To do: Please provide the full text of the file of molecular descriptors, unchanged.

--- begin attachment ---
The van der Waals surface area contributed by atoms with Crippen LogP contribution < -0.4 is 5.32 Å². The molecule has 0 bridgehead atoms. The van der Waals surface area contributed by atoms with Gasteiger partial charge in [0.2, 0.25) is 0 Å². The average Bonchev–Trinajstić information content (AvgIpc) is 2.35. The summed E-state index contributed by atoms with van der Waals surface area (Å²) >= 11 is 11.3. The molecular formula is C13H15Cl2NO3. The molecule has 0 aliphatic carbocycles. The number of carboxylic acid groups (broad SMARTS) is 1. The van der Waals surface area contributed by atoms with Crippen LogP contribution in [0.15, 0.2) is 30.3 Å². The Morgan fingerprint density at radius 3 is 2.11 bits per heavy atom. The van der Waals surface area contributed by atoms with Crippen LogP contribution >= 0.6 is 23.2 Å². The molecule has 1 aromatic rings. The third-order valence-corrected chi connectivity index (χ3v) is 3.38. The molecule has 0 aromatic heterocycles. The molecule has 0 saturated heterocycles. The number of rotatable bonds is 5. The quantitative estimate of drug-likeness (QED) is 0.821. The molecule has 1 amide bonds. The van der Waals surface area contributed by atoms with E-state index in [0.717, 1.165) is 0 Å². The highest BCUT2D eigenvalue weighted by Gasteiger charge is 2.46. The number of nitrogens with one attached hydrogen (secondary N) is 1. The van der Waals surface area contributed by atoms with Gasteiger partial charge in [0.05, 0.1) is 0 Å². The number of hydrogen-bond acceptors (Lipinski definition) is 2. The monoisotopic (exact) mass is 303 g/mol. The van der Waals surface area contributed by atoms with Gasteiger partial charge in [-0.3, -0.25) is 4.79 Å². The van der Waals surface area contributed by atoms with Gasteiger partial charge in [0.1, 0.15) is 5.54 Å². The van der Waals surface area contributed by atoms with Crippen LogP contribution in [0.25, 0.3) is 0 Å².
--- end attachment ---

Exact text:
The van der Waals surface area contributed by atoms with Crippen LogP contribution < -0.4 is 5.32 Å². The molecule has 0 bridgehead atoms. The van der Waals surface area contributed by atoms with Gasteiger partial charge in [0.2, 0.25) is 0 Å². The average Bonchev–Trinajstić information content (AvgIpc) is 2.35. The summed E-state index contributed by atoms with van der Waals surface area (Å²) >= 11 is 11.3. The molecular formula is C13H15Cl2NO3. The molecule has 0 aliphatic carbocycles. The number of carboxylic acid groups (broad SMARTS) is 1. The van der Waals surface area contributed by atoms with Crippen LogP contribution in [0.15, 0.2) is 30.3 Å². The Morgan fingerprint density at radius 3 is 2.11 bits per heavy atom. The van der Waals surface area contributed by atoms with Crippen LogP contribution >= 0.6 is 23.2 Å². The molecule has 1 aromatic rings. The third-order valence-corrected chi connectivity index (χ3v) is 3.38. The molecule has 0 aromatic heterocycles. The molecule has 0 saturated heterocycles. The number of rotatable bonds is 5. The quantitative estimate of drug-likeness (QED) is 0.821. The molecule has 1 amide bonds. The van der Waals surface area contributed by atoms with E-state index in [0.717, 1.165) is 0 Å². The highest BCUT2D eigenvalue weighted by Gasteiger charge is 2.46. The number of nitrogens with one attached hydrogen (secondary N) is 1. The van der Waals surface area contributed by atoms with Gasteiger partial charge in [0.05, 0.1) is 0 Å². The number of hydrogen-bond acceptors (Lipinski definition) is 2. The monoisotopic (exact) mass is 303 g/mol. The van der Waals surface area contributed by atoms with Gasteiger partial charge in [-0.3, -0.25) is 4.79 Å². The van der Waals surface area contributed by atoms with Gasteiger partial charge in [0.1, 0.15) is 5.54 Å². The van der Waals surface area contributed by atoms with Crippen LogP contribution in [0.25, 0.3) is 0 Å².